What you need to know
- Apple has purchased its first-ever batch of Carbon-free Aluminum.
- Apple announced a venture to explore the development of carbon-free smelting last year.
- It's working with Alcoa Corporation, Rio Tinto Aluminium, and the Canadian Government.
Apple has purchased its first-ever batch of Carbon-free Aluminum, on the back of a joint venture between two of the world's largest aluminum suppliers.
As reported by Reuters, the Carbon-free Aluminum is made by Elysis. A joint venture of Alcoa Corp and Rio Tinto backed by $144 million in funding. Apple is also on board, along with the governments of Canada and Quebec.
Apple announced the venture in May of last year, after learning that Alcoa had designed a new manufacturing process for aluminum that uses a conductive material instead of carbon, and produces oxygen instead of carbon dioxide. The environmental impact of such a move could be absolutely massive, not only for Apple and its extensive use of Aluminum but also for global manufacturing as a whole.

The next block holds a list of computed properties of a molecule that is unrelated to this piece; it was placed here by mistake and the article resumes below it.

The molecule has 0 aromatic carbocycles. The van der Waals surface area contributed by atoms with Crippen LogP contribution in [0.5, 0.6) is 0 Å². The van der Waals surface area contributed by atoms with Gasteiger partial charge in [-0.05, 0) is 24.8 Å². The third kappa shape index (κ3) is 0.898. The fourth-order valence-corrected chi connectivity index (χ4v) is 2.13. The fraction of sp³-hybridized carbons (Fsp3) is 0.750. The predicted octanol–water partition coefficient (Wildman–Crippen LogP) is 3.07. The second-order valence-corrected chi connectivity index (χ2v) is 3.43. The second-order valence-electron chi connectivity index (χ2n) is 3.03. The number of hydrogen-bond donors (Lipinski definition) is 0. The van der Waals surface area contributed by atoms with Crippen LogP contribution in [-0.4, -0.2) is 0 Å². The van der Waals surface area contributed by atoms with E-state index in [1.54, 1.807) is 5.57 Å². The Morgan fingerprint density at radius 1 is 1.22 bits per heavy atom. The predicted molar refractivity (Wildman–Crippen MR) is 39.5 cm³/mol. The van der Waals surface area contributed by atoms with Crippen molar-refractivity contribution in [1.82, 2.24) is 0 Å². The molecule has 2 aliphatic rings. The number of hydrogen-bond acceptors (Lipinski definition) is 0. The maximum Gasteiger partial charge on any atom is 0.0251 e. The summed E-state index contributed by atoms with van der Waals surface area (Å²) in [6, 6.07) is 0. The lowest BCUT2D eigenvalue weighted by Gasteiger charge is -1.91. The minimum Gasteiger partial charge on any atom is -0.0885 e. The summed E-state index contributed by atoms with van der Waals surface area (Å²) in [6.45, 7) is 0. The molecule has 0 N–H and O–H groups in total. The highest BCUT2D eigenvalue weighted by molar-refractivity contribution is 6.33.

As Reuters reports, the aluminum will be shipped this month from a research facility in Pittsburgh, and used in Apple products, although we don't know which.
An Apple statement said:
"For more than 130 years, aluminum - a material common to so many products consumers use daily - has been produced the same way. That's about to change,"
The goal of the venture is to commercialize the technology by 2024, encouragingly, current manufacturing facilities can be retrofitted to use the process. The process is also reportedly cheaper than traditional aluminum smelting, so it's a win-win!
As mentioned there is no indication as to how Apple plans to use this aluminum, or in what quantity it has purchased it. It wouldn't be hard to imagine however that Apple might have planned a special line of exclusive products or a range like its (PRODUCT)RED iPhones.
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